You found the job.
You created an eye-catching resume.
You composed an award-winning cover letter.
You've been asked to come in for an interview.
After all the time and effort filling out paperwork and submitting cover letters and resumes, the interview is your chance to make an impression on the employer. Check out these resources - each one can help you nail the interview and land the job!
InterviewStream is a free tool that allows you to conduct practice interviews from any computer with an internet connection and a web-cam. Your interview questions are saved in your account for you to review them, or you can e-mail them to an instructor, professional acquaintance, friend or others who might be willing to critique your interview. InterviewStream can even be used to conduct real-time interviews with potential employers.
Want to learn more? Check out this slideshow about some of the features on InterviewStream.
Interested? Sign up for an account and get started!
Having problems? After you sign up, there is a tutorial to get you started. If you need additional help, there is a Troubleshooting page with additional information.
As a part-time college student, Karen takes jobs “just to pay the bills,” a practice that has given her a zigzag resume that leaves would-be employers wondering if she can commit. In this dramatization, career adviser Avril puts job hopper Karen on the spot with a tough-love approach to interviewing designed to shake Karen out of her complacency and help her land a dream job. Topics include preinterview research, types of job interviews and interview questions, the STAR interviewing response technique, and more. Viewable/printable educational resources are available online. A part of the series Selling Yourself Successfully.
There’s nothing like preparation to calm the preinterview jitters! After watching this video, young adults will know how to define personal employment goals; research a company of interest; do mock interviews, for practice; dress for success; make a good first impression; communicate strengths, skills, accomplishments, and more; ask and answer a wide variety of pertinent questions; and follow up strategically via phone, mail, or e-mail. The core message? Preparation pays off!
Ivy Tech Career Development has put together a quick list of techniques to help you decide what to say and how to say it. They also highlight what you SHOULD and SHOULD NOT to do in an interview. Remember, a few of the things employers are looking for are:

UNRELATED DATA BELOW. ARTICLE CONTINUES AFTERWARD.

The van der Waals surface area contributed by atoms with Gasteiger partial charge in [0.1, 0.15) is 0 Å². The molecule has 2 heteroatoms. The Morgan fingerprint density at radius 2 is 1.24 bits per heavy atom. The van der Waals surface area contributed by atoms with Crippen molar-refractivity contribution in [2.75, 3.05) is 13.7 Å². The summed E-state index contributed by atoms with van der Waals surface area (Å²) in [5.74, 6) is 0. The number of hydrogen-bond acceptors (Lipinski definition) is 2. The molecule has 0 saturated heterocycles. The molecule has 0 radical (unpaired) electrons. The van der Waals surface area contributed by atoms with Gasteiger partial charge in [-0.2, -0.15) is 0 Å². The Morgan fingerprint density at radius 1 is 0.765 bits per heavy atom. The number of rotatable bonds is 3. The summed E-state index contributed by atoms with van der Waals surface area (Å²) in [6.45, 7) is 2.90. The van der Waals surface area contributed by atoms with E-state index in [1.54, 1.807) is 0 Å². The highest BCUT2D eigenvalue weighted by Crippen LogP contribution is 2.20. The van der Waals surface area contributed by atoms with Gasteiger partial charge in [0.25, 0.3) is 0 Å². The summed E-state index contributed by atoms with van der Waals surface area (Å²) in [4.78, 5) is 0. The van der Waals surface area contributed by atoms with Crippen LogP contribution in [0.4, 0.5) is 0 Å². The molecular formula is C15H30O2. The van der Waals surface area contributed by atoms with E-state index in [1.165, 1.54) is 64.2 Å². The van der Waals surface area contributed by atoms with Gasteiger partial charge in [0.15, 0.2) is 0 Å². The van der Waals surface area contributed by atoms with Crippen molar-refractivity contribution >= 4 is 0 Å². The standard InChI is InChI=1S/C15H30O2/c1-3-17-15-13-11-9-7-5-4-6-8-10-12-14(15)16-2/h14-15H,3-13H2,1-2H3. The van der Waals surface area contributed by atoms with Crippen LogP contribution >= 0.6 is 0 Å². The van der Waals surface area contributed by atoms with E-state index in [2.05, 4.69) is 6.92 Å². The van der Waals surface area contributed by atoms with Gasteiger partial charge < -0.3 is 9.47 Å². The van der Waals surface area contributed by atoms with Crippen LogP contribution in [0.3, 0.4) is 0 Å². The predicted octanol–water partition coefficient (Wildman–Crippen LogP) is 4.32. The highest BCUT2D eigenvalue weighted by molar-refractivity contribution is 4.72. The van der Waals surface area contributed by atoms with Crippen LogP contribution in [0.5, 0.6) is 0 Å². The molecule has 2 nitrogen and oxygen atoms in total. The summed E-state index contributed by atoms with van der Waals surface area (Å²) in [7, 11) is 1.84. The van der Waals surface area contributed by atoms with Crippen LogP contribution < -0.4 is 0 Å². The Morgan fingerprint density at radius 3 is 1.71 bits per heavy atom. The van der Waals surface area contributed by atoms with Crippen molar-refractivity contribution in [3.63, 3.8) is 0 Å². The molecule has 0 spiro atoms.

Career Development has information about these and other traits you'll want to demonstrate, and the books and videos below will give you some tips on how to have a successful interview.
It’s true that a job seeker needs to stand out from the crowd—but there are good and bad ways to do that! Having all the right credentials and experience doesn’t count for much if a candidate comes off as unprepared, unmotivated, and unprofessional in an interview. This video shows how to avoid that fate with concrete advice from experts, eye-catching graphics that reinforce core concepts, and clear-cut dramatizations that illustrate interview dos and don’ts. For newcomers to the job market, a firm grasp of the don’ts definitely comes in handy—after all, young people may not realize they should turn off their cell phones before an interview or refrain from asking too early about the position’s salary. From tips on ensuring punctuality to strategies for giving the most positive, team-oriented impression possible, this is a first-rate informational resource for employment counseling and business education.
There's often a lot of focus on what to say during a job interview, but what not to say can be even more important. This ABC News report features in interview with Rick Marini, CEO of Branchout, the largest professional networking site on Facebook. Marini offers tips on how and when to ask about compensation, and how to answer the tricky question "why did you leave your last job?"
“Aren’t you overqualified for this position?” “Why is there a gap in your work history?” “What would you take on a trip to Mars?” In this instructive and often humorous program, top recruiter Stephen Convoy (Microsoft, Nokia, Disney, Coca-Cola) instructs job-seekers on what to say and what never to say in response to specific interview questions. Divided into sections that reflect key areas of recruiters’ interest—personality, competency, behavior, self-motivation, and aspiration—the video presents an array of both good and bad replies. Viewers learn how to handle questions that are common but difficult (“What do you want to get out of this meeting?”), and gain insight into what employers really want to know when they say “Tell me about yourself.”
Giving clear, powerful answers to interview questions goes a long way toward winning any job. But even an entry-level interview is highly challenging, and, for many people, a nerve-wracking barrier to success. This program illustrates ways to effectively prepare for an interview and decrease the anxiety surrounding it. Viewers learn about preinterview organization and thinking, how to anticipate specific questions, and how to deal with the most difficult and confrontational ones. In addition, a professional recruitment expert explains the differences (aside from the obvious ones) between one-on-one and group interview processes. Viewable/printable educational resources are available online.